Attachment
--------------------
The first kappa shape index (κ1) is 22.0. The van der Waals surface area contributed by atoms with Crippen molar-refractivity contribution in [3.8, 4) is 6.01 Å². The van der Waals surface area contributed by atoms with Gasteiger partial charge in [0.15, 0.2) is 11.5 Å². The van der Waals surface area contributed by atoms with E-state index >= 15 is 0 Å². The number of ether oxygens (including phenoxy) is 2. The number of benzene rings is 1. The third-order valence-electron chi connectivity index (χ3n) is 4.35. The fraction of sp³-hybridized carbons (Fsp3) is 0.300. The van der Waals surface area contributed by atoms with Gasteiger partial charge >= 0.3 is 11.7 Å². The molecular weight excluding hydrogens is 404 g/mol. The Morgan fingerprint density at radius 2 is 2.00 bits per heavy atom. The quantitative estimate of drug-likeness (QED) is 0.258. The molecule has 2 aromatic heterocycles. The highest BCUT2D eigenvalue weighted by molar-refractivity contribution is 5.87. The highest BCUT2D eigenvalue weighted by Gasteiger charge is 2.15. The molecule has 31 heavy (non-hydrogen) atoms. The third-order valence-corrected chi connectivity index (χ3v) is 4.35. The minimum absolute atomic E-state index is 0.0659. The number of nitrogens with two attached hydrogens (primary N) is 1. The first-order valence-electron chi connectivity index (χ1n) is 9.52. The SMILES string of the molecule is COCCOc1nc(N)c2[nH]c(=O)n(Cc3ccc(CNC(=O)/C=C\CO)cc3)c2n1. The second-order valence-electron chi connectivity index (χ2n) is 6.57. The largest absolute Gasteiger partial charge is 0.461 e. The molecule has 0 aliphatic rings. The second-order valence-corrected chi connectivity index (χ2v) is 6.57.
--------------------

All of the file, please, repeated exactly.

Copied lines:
The first kappa shape index (κ1) is 22.0. The van der Waals surface area contributed by atoms with Crippen molar-refractivity contribution in [3.8, 4) is 6.01 Å². The van der Waals surface area contributed by atoms with Gasteiger partial charge in [0.15, 0.2) is 11.5 Å². The van der Waals surface area contributed by atoms with E-state index >= 15 is 0 Å². The number of ether oxygens (including phenoxy) is 2. The number of benzene rings is 1. The third-order valence-electron chi connectivity index (χ3n) is 4.35. The fraction of sp³-hybridized carbons (Fsp3) is 0.300. The van der Waals surface area contributed by atoms with Gasteiger partial charge >= 0.3 is 11.7 Å². The molecular weight excluding hydrogens is 404 g/mol. The Morgan fingerprint density at radius 2 is 2.00 bits per heavy atom. The quantitative estimate of drug-likeness (QED) is 0.258. The molecule has 2 aromatic heterocycles. The highest BCUT2D eigenvalue weighted by molar-refractivity contribution is 5.87. The highest BCUT2D eigenvalue weighted by Gasteiger charge is 2.15. The molecule has 31 heavy (non-hydrogen) atoms. The third-order valence-corrected chi connectivity index (χ3v) is 4.35. The minimum absolute atomic E-state index is 0.0659. The number of nitrogens with two attached hydrogens (primary N) is 1. The first-order valence-electron chi connectivity index (χ1n) is 9.52. The SMILES string of the molecule is COCCOc1nc(N)c2[nH]c(=O)n(Cc3ccc(CNC(=O)/C=C\CO)cc3)c2n1. The second-order valence-electron chi connectivity index (χ2n) is 6.57. The largest absolute Gasteiger partial charge is 0.461 e. The molecule has 0 aliphatic rings. The second-order valence-corrected chi connectivity index (χ2v) is 6.57.